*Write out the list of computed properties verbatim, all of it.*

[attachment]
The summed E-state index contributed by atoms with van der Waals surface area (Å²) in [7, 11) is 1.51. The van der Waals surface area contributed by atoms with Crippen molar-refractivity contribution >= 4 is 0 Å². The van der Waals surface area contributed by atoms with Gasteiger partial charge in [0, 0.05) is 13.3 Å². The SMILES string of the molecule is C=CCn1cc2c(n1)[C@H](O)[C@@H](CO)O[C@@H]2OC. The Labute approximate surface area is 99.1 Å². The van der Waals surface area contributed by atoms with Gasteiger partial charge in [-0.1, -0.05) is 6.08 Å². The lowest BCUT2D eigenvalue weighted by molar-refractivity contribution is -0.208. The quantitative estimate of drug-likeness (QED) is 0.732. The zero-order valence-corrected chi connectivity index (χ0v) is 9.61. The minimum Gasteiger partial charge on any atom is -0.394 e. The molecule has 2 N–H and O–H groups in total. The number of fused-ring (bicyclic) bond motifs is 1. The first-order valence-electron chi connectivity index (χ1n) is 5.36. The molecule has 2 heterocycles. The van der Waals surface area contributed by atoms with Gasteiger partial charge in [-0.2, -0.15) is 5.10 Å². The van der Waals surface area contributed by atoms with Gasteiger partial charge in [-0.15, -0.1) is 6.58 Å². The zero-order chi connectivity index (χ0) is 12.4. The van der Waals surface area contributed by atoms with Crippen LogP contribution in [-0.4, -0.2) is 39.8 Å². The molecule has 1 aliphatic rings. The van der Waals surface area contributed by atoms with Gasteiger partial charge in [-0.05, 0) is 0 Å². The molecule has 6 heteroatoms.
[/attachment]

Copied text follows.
The summed E-state index contributed by atoms with van der Waals surface area (Å²) in [7, 11) is 1.51. The van der Waals surface area contributed by atoms with Crippen molar-refractivity contribution >= 4 is 0 Å². The van der Waals surface area contributed by atoms with Gasteiger partial charge in [0, 0.05) is 13.3 Å². The SMILES string of the molecule is C=CCn1cc2c(n1)[C@H](O)[C@@H](CO)O[C@@H]2OC. The Labute approximate surface area is 99.1 Å². The van der Waals surface area contributed by atoms with Gasteiger partial charge in [-0.1, -0.05) is 6.08 Å². The lowest BCUT2D eigenvalue weighted by molar-refractivity contribution is -0.208. The quantitative estimate of drug-likeness (QED) is 0.732. The zero-order valence-corrected chi connectivity index (χ0v) is 9.61. The minimum Gasteiger partial charge on any atom is -0.394 e. The molecule has 2 N–H and O–H groups in total. The number of fused-ring (bicyclic) bond motifs is 1. The first-order valence-electron chi connectivity index (χ1n) is 5.36. The molecule has 2 heterocycles. The van der Waals surface area contributed by atoms with Gasteiger partial charge in [-0.2, -0.15) is 5.10 Å². The van der Waals surface area contributed by atoms with Gasteiger partial charge in [-0.15, -0.1) is 6.58 Å². The zero-order chi connectivity index (χ0) is 12.4. The van der Waals surface area contributed by atoms with Crippen LogP contribution in [-0.4, -0.2) is 39.8 Å². The molecule has 1 aliphatic rings. The van der Waals surface area contributed by atoms with Gasteiger partial charge in [-0.05, 0) is 0 Å². The molecule has 6 heteroatoms.